This week is National Infertility Awareness Week, and the theme for 2017 is Listen Up! If you want to find out more or get involved, check out the stories, social media images, and events on the website.
Last time I wrote something for National Infertility Awareness Week, it was 2014. I was six months pregnant, equal parts excited and freaked out, and I very much felt like our whole messy infertility journey was behind us.
Three years later, I have come to realise just how wrong I was to think it was all over and done with. Because in the last three years I’ve learned a thing or two, and one of the big things I’ve learned is that infertility doesn’t end just because you get pregnant. Infertility doesn’t end with a healthy baby. Infertility doesn’t end when you have a toddler. The effects of infertility may never end entirely.
And the thing is, I could have learned this earlier, if only I’d been willing to listen up.
I was in infertility groups with people parenting after infertility or suffering from secondary infertility. And despite everything they told me, despite me hearing their stories, despite seeing their sadness, my attitude was pretty much “Oh, piss off – I would give absolutely anything to be in your position. And you have the audacity to COMPLAIN about it?”
I understand why I couldn’t listen at that point. I was in the trenches, I was deeply sad, I was unable to see past my own grief.
But I was still wrong. These people were struggling, and they deserved to have a place and a voice in the infertility community. They did not deserve to have their stories and experiences dismissed and ignored because of my perceived position in the “Pain Olympics”. I can’t go back and change anything, but I can now add my voice to theirs (while also maintaining a whole lot of empathy for those who are unable to listen to me because of their own experiences).
So, if you’re in a place to listen to some stories and thoughts around parenting after infertility and secondary infertility, here goes. (If you’re not in that place, or you’re not comfortable reading or thinking about periods, this may be the time to bow out.)
In the early days of parenting, I had moved into a whole different trench. The endless slog of newborn life is hard. But the endless slog of newborn life while constantly thinking “this is everything I ever wanted, and everything we tried so long and hard for, I should be enjoying every moment” is even harder.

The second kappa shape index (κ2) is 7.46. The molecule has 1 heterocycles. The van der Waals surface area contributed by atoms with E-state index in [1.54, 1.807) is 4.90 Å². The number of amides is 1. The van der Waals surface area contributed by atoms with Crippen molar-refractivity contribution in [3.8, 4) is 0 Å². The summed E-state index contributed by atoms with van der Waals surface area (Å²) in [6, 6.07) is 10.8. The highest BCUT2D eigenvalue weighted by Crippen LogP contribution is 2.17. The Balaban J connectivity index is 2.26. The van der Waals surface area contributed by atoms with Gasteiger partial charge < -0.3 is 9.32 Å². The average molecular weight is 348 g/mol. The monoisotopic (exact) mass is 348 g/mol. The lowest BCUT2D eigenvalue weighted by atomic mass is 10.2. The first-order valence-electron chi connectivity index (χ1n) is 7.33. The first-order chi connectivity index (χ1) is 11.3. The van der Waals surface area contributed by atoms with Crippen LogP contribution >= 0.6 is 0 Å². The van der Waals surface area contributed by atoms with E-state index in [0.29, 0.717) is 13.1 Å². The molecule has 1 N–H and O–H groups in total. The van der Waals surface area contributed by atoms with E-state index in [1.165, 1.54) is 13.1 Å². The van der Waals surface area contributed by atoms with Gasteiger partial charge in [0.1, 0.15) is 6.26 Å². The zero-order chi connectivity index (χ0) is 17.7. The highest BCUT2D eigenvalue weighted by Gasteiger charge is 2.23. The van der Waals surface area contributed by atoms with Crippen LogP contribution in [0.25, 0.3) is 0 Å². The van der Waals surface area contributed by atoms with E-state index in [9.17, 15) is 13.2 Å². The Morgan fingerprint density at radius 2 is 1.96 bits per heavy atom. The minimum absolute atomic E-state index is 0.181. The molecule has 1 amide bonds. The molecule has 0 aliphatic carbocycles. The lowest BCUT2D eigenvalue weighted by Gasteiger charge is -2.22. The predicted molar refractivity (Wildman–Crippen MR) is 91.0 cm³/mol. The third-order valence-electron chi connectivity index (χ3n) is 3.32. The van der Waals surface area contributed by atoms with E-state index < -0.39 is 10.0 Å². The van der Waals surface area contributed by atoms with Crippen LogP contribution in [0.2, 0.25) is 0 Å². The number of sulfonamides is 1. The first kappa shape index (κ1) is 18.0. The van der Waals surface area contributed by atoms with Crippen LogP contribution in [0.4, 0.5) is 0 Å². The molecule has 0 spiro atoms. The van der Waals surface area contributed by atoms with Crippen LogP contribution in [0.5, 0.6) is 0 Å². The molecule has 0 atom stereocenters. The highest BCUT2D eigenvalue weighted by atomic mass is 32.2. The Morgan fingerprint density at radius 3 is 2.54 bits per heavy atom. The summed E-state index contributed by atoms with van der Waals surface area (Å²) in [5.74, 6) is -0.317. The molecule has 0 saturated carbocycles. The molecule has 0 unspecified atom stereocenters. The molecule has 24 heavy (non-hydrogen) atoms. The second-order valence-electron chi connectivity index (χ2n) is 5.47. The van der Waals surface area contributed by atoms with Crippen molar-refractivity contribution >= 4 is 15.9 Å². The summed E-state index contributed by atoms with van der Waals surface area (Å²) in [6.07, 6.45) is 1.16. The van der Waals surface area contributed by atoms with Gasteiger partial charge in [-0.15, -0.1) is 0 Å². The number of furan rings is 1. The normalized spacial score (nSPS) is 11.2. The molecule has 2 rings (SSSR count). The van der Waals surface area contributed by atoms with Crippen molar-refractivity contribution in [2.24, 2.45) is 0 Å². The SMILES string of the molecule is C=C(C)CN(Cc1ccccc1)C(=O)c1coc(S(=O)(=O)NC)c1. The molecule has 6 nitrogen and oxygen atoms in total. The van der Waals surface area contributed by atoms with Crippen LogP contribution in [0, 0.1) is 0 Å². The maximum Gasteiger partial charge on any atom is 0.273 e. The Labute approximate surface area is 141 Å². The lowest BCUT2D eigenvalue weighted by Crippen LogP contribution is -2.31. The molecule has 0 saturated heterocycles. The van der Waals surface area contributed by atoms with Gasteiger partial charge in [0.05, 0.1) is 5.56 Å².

Once we were past the intense early days, I got more comfortable with not always feeling grateful. But then my hormones had a major change (or something), and every month for 8 months straight, I thought “either my period is coming back or I’m pregnant”. The answer was actually c) neither of the above, and going through that mindfuck month after month was the last thing I needed while also parenting a very active toddler.
Eventually my period did come back. And it even gave some indication of being somewhat regular. I thought that I was lucky enough to be one of the people with PCOS for whom a pregnancy “resets” some hormonal balance. I started tracking my cycles, and I was hopeful every month that I might be pregnant. But any semblance of regularity was short lived, and my lack of period was unfortunately not because of pregnancy.
Pregnancy announcements started to sting again. First pregnancy announcements didn’t bother me anymore, but with a friend group mostly comprised of people with at least one child, there was no shortage of second and subsequent pregnancy announcements.
And the questions stung too. “When are you going to get on with it and give her a sibling?” was just as hard to hear as “when are you planning to have kids?”, and a lot more people were willing to ask it.
The first time around, I could always distract from the pain with some “at leasts”. “At least I get to sleep in…” “At least I can still travel and hike and go out at night…” “At least I can enjoy some time to myself…” “At least I don’t have to clean up bodily fluids all day…” “At least when I tidy my house, it stays that way…” The second time around, there weren’t so many of those.
The first time around, I had time and energy for self-care. I could avoid kids entirely. I got enough sleep. The second time, not so much.
But at the same time, I had a distraction. A busy, cute, amazing distraction, who I am truly truly grateful for. I didn’t have so much time to wallow, especially when we decided to take on a huge move and a major lifestyle shift. I had a whole lot of practice in how to deal with hard stuff that I didn’t have at first.
And, probably most importantly, this time around I’m just more comfortable with leaving it unresolved. The difference between 0 kids and 1 kid is bigger than the difference between 1 and 2 (or more). Or it seems that way to me, at least. And that smaller difference means that I don’t feel so much like I need to KNOW RIGHT NOW what my life will be like. I can accept where we are a bit more without endlessly trying to change it.
Because that’s where it remains for us right now: unresolved. I don’t know if we’ll ever have another kid. I don’t know if there might be a time in the future that I’m willing to try treatment again. I don’t know if we might foster or adopt or get pregnant without treatment. I don’t know if we’ll take a year off and live in a van and be grateful to be a small family. I just don’t know what life will bring our way.
But I do know that as I try to make peace with the way things are (for now), I’m going to make the effort to speak out a little bit more. Because stories matter, and vulnerability is powerful. And as I speak out a little more, I’m going to listen up a lot more. Because ALL stories matter, and I don’t want to lose sight of that.